In May, 1908, Mr. Burpee was married to Miss Alleen Curtis, a native of Nevada and a daughter of Melville Curtis, formerly a resident of Anacortes, Washington, and now deceased. The this union has been born one child, Alleen. Mr. Burpee is one of the influential members of the Bellingham Chamber of Commerce and in politics follows an independent course, regarding the qualifications of a candidate as a matter of first importance. In all that he undertakes he is actuated by the spirit of progress, and while working to promote his individual interests he has also advanced the public welfare.

History of Whatcom County, Volume II, by Lottie Roeder Roth, 1926, pps. 518-521.

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Dr. Eugene S. Clark, one of the well known physicians of northwestern Washington, has practiced in Sumas for twenty-three years and is also doing important work in connection with the United States public health service. He was born in New York, May 22, 1858, and his parents, Sylvester and Helen (Collier) Clark, were also natives of the Empire state. In 1865 the father journeyed with his family to Minnesota, casting in his lot with its pioneer settlers, and there followed the occupation of farming until his demise.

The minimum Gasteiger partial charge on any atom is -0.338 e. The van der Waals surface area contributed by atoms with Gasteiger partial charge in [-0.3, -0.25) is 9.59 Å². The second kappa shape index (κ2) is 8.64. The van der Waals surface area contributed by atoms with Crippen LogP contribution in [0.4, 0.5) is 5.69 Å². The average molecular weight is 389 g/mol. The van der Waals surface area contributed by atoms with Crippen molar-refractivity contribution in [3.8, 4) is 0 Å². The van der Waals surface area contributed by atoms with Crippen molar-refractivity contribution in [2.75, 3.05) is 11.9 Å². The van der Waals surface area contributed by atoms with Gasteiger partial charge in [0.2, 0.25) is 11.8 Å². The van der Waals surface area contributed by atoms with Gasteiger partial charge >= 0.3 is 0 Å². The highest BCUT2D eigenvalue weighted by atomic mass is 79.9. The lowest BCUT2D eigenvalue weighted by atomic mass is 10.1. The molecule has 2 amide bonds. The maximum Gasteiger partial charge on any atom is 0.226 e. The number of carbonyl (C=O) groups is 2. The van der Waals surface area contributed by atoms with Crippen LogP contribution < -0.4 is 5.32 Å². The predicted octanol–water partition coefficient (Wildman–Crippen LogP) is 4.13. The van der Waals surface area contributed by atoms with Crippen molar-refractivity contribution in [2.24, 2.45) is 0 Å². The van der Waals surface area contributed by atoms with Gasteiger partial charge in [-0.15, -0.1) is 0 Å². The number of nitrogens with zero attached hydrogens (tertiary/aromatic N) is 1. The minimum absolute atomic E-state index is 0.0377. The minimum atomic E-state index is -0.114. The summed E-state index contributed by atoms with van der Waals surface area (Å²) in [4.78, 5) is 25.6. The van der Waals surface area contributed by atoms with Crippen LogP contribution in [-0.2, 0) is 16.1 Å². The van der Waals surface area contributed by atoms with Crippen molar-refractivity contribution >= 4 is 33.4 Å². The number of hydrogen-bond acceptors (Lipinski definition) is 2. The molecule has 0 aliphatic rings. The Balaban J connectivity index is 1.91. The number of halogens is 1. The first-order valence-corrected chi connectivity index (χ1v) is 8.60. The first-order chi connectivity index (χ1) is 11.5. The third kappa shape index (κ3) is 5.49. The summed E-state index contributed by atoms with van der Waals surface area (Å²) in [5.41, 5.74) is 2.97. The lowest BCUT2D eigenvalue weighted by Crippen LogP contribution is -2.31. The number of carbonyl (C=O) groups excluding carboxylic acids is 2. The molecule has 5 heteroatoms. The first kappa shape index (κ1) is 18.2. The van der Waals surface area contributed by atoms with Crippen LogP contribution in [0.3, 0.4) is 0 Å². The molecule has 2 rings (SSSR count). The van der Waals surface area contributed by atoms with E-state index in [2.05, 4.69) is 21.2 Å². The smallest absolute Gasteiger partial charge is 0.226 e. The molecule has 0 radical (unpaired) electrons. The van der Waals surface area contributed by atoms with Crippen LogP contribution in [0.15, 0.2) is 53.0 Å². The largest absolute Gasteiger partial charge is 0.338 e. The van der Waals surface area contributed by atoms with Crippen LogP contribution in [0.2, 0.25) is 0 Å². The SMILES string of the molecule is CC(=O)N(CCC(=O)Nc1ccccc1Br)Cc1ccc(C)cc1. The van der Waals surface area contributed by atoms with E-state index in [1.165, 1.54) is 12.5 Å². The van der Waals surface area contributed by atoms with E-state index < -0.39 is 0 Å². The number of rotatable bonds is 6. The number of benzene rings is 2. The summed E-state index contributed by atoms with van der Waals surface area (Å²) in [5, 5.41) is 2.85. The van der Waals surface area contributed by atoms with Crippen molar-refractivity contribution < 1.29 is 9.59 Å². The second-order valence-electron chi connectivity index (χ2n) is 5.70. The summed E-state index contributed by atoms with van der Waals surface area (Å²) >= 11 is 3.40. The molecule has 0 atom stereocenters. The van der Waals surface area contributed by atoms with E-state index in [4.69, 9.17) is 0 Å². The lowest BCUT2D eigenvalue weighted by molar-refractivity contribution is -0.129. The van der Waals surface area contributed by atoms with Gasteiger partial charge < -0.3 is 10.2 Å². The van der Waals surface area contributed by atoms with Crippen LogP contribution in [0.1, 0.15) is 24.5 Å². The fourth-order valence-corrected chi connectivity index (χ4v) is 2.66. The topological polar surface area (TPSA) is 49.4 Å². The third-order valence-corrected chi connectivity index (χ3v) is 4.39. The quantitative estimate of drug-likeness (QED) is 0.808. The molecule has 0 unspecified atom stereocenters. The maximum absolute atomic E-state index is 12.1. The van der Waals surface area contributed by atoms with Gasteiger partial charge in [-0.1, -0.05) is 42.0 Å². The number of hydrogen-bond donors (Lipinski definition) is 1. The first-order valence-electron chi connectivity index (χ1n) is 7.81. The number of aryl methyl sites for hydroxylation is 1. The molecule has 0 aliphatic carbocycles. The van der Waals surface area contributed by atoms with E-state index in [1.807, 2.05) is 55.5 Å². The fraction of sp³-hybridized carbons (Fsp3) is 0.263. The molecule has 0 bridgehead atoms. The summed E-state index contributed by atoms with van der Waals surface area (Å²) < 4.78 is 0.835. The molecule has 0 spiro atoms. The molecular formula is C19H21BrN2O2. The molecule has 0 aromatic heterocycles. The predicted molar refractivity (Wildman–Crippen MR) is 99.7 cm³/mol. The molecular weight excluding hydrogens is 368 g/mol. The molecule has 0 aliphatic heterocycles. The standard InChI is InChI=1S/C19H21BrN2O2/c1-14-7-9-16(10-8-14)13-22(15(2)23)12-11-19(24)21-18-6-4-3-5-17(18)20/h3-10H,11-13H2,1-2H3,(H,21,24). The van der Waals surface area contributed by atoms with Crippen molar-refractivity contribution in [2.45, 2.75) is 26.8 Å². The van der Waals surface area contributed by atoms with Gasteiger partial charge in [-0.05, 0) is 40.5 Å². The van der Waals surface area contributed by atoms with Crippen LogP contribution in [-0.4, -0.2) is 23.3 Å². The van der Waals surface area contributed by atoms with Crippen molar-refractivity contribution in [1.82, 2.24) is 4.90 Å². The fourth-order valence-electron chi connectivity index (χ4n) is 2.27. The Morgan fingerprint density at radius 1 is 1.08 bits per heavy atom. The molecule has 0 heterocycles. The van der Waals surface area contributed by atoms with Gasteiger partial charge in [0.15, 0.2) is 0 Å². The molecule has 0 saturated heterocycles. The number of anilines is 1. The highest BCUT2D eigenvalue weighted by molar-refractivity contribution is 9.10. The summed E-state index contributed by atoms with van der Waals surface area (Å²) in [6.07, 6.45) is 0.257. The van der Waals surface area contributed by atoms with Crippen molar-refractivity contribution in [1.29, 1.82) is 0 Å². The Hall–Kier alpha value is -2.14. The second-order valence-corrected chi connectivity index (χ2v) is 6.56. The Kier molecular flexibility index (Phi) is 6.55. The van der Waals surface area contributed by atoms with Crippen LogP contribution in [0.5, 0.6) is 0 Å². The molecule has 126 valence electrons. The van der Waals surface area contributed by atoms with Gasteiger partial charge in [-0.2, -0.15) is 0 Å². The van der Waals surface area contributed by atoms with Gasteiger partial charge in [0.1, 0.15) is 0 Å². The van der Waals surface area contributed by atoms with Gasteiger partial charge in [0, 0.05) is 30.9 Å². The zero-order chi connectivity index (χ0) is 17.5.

Dr. Clark was but a boy when his parents migrated to Minnesota, and after the completion of his high school course he entered the medical department of the State University, from which he graduated in 1888. He began his professional career in Wilmot, South Dakota, but soon afterward came to Washington, arriving in Whatcom in 1889. He maintained an office in Blaine for a few years and in 1892 entered the employ of the government, becoming connected with the department of the interior. In 1902 he returned to Whatcom county and since 1903 has followed his profession in Sumas. He has built up a large practice and is also acting assistant surgeon of the United State Public Health Service, having charge of the medical department of the immigration office at Sumas. He has a high conception of the responsibilities of the office and his work has been of much value to the government.